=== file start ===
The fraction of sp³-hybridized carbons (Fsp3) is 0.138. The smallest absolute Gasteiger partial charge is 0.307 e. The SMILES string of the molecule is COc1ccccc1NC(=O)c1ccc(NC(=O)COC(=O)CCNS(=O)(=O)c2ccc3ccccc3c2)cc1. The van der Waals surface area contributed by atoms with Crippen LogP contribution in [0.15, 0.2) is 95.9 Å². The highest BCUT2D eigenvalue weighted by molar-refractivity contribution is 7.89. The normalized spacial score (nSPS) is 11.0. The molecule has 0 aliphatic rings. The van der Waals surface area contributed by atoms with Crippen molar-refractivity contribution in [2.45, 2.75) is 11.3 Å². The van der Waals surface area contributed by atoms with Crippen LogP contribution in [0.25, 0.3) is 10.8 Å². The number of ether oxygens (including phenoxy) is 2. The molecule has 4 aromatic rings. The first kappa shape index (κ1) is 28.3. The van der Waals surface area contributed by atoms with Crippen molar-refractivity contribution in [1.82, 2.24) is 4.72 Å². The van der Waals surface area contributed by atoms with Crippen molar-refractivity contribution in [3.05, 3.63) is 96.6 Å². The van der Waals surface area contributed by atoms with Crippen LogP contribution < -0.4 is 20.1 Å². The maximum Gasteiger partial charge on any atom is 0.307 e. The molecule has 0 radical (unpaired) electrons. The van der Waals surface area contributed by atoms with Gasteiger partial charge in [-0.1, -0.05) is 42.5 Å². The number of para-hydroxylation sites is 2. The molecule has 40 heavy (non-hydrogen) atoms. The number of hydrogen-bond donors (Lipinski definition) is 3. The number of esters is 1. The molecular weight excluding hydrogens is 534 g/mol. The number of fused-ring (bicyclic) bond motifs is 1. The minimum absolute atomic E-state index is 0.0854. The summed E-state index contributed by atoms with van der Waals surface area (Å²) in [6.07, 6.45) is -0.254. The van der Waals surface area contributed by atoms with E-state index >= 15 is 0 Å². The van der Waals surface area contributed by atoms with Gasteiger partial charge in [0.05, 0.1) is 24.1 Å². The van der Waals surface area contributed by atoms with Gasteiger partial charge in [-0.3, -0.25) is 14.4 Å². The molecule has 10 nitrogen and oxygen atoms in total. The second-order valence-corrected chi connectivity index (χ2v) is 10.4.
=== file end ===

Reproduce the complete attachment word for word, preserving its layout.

The fraction of sp³-hybridized carbons (Fsp3) is 0.138. The smallest absolute Gasteiger partial charge is 0.307 e. The SMILES string of the molecule is COc1ccccc1NC(=O)c1ccc(NC(=O)COC(=O)CCNS(=O)(=O)c2ccc3ccccc3c2)cc1. The van der Waals surface area contributed by atoms with Crippen LogP contribution in [0.15, 0.2) is 95.9 Å². The highest BCUT2D eigenvalue weighted by molar-refractivity contribution is 7.89. The normalized spacial score (nSPS) is 11.0. The molecule has 0 aliphatic rings. The van der Waals surface area contributed by atoms with Crippen molar-refractivity contribution in [2.45, 2.75) is 11.3 Å². The van der Waals surface area contributed by atoms with Crippen LogP contribution in [0.25, 0.3) is 10.8 Å². The number of ether oxygens (including phenoxy) is 2. The molecule has 4 aromatic rings. The first kappa shape index (κ1) is 28.3. The van der Waals surface area contributed by atoms with Crippen molar-refractivity contribution in [1.82, 2.24) is 4.72 Å². The van der Waals surface area contributed by atoms with Crippen molar-refractivity contribution in [3.05, 3.63) is 96.6 Å². The van der Waals surface area contributed by atoms with Crippen LogP contribution < -0.4 is 20.1 Å². The maximum Gasteiger partial charge on any atom is 0.307 e. The molecule has 0 radical (unpaired) electrons. The van der Waals surface area contributed by atoms with Gasteiger partial charge in [-0.1, -0.05) is 42.5 Å². The number of para-hydroxylation sites is 2. The molecule has 40 heavy (non-hydrogen) atoms. The number of hydrogen-bond donors (Lipinski definition) is 3. The number of esters is 1. The molecular weight excluding hydrogens is 534 g/mol. The number of fused-ring (bicyclic) bond motifs is 1. The minimum absolute atomic E-state index is 0.0854. The summed E-state index contributed by atoms with van der Waals surface area (Å²) in [6.07, 6.45) is -0.254. The van der Waals surface area contributed by atoms with E-state index >= 15 is 0 Å². The van der Waals surface area contributed by atoms with Gasteiger partial charge in [0.05, 0.1) is 24.1 Å². The van der Waals surface area contributed by atoms with Gasteiger partial charge in [-0.3, -0.25) is 14.4 Å². The molecule has 10 nitrogen and oxygen atoms in total. The second-order valence-corrected chi connectivity index (χ2v) is 10.4.